The Kimura brothers from St. Petersburg were among them.
"They all wanted to serve, and as soon as they had the opportunity, they enlisted," Lorrie Kimura said.
The 100th was the first combat unit to be comprised exclusively of Japanese-Americans from Hawaii, according to the National Veterans Network, a coalition of Japanese-American veteran and civic organizations. The men had been drafted for the Hawaii National Guard before the Pearl Harbor attack, and in the weeks that followed they guarded Hawaii's beaches and coastlines, the organization said. The 442nd was organized in March 1943, after a call for volunteers from the War Department.
"Today, the 100th and 442nd, known as the Go for Broke regiment, still stand as the most highly decorated units in United States Army history for size and length of service in battle,'' the veterans network said in a letter to Sen. Barbara Boxer, D-Calif.
"It was these men who rescued the Lost Battalion, fought in the Battle of Monte Cassino, broke through the Gothic Line, liberated a Dachau subcamp … ," the letter continued.
Eugene Kimura owes his forthcoming trip to the nation's Capitol to niece Judy Kimura Hall, his brother Earl's daughter. She gathered and submitted the paperwork required for him to be invited to the ceremony and three-day celebration. Hall said she was spurred on by the presidential certificate of appreciation she received for her father after his death a year ago.
"I thought to myself, 'Why didn't you tell my dad that when he was alive?' I didn't want my uncle to wait until he was dead,'' she said.
"I said, 'I'm going to get the recognition for him while he was breathing.' I told somebody that I was going to get him (to Washington) even if I had to piggyback him all the way there."
There are only two tickets for the ceremony, which will take place at 11 a.m. Wednesday in Emancipation Hall at the U.S. Capitol Visitor Center. Her uncle and his daughter will attend, and Hall will watch it on TV at their Washington hotel.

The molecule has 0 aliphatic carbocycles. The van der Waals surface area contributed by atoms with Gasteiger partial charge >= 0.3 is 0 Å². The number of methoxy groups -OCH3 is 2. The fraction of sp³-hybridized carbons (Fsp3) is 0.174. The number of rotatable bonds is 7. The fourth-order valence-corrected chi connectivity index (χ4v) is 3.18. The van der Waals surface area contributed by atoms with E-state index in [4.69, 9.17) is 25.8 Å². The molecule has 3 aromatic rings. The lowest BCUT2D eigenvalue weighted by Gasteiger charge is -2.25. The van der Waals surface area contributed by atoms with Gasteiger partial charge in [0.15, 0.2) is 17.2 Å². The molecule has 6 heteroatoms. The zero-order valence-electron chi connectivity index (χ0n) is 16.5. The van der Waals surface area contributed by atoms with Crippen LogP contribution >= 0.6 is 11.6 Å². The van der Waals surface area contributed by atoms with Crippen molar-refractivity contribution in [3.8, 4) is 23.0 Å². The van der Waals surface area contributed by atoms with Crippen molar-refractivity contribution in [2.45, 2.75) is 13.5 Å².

One of the few war stories Kimura told, she said, was about his narrow escape after setting up his mortar in a foxhole. He had just rushed out to get further orders when an explosion rocked the foxhole, she said.
After the war, Kimura returned home and married childhood friend Ruth Thompson.
"Dad was really excited that she was the prettiest girl in the neighborhood and she wanted to marry him," his daughter said.
He never spoke of the war, she said.
"Unfortunately, at that time, he was kind of ashamed of being Japanese. He always wanted me to list on any form that I was white and I was American. He worked hard to have us accepted as Americans.''
His family is happy that he will be part of Wednesday's historic ceremony.
"I'm so proud of what he did for my country,'' said great niece Theresa Lynn Putnam, who took her uncle into the ALF she owns.
"I'm really glad that my uncle is able to go and get this. It's not like my grandfather, who we got a certificate for in the mail after he passed away."
Waveney Ann Moore can be reached at firstname.lastname@example.org or (727) 892-2283.